▪ In the event of a potentially fraudulent transfer, contact the bank as soon as possible. The transfer may be reversible.
▪ Incidents should be reported to the authorities, either the police or the local FBI office. If an international transaction is involved, it will often come under the FBI’s jurisdiction.
Crime insurance policy holders should report an incident to the carrier as soon as possible. Even if the transaction can be reversed, an incident should still be reported as it may be a requirement of the insurance policy. Filing a report with the authorities is typically required to make a claim, as well. An incident can be reported online to the FBI at: https://complaint.ic3.gov/
What happens if the wholesaler is hacked rather than the supplier? It’s happening to Fortune 500 companies with teams of security professionals on staff. How hard would it be to gain access to the emails and sensitive records of a small business?
Businesses that suffer a breach that compromises personal information about others are open to tremendous liability. For starters, they have to comply with laws of the state where each person whose information was obtained lives. There are notification requirements, and they may be required to offer each person a year of credit report monitoring. Not to mention the prospect of being sued.
This is where cyber liability insurance comes in. The carrier will step in and make sure policyholders are compliant with any notice requirements. They will defend in the event of a lawsuit. The policy can also help cover costs to reproduce data or cover lost revenue resulting from a breach.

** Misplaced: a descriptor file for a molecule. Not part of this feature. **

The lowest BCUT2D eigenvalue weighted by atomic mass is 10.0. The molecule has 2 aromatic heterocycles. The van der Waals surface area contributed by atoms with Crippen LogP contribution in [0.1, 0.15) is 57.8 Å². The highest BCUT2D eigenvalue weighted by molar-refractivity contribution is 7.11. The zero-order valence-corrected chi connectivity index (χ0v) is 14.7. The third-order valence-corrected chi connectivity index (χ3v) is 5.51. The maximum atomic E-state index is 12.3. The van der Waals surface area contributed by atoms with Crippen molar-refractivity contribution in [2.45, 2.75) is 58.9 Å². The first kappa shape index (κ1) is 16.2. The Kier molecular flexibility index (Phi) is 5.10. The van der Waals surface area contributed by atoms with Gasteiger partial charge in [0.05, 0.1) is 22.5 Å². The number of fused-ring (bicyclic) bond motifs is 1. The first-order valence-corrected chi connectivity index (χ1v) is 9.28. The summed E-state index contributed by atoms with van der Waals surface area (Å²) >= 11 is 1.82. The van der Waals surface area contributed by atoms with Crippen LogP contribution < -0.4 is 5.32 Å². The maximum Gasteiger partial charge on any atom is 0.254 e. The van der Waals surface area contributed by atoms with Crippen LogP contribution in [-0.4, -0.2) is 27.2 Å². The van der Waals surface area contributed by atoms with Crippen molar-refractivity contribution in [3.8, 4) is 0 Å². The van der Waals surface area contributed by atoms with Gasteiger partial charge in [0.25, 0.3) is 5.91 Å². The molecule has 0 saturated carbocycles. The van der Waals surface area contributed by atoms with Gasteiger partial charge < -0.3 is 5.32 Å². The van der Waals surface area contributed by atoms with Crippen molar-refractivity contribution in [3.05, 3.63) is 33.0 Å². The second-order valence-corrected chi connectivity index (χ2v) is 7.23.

Cyber liability insurance can also cover theft from phishing. Once again, it needs to be written correctly, and it should be addressed specifically with the agent or underwriter offering the coverage. If risk of a data breach is a greater concern than theft, cyber liability insurance may be the better option.
Today, with so much of crime and theft being driven by technology, it’s important to manage cybercrime risk. Crime insurance and cyber liability insurance each have a role to play in risk management. Some businesses may need both types of coverage.
Phil Yanan, CPCU, is an independent insurance agent with Miami-based Wilson, Washburn & Forster Insurance. He can be reached at email@example.com or 786-454-8383.
▪ This is an opinion piece written for Business Monday’s “My View” space in the Miami Herald. The views expressed do not necessarily reflect those of the newspaper.
▪ Have a ‘My View’? If you have a point of view on a business topic you would like to share (excluding real estate), consider writing about it for Business Monday. Pitch your idea to rclarke@MiamiHerald.com. Guidelines: Submissions should be around 600 words; should state a topic clearly, with supporting examples; and use examples drawn from South Florida. They should also be accompanied by a photo of the writer, emailed as a jpeg. ‘My View’ submissions that are accepted are published as space allows.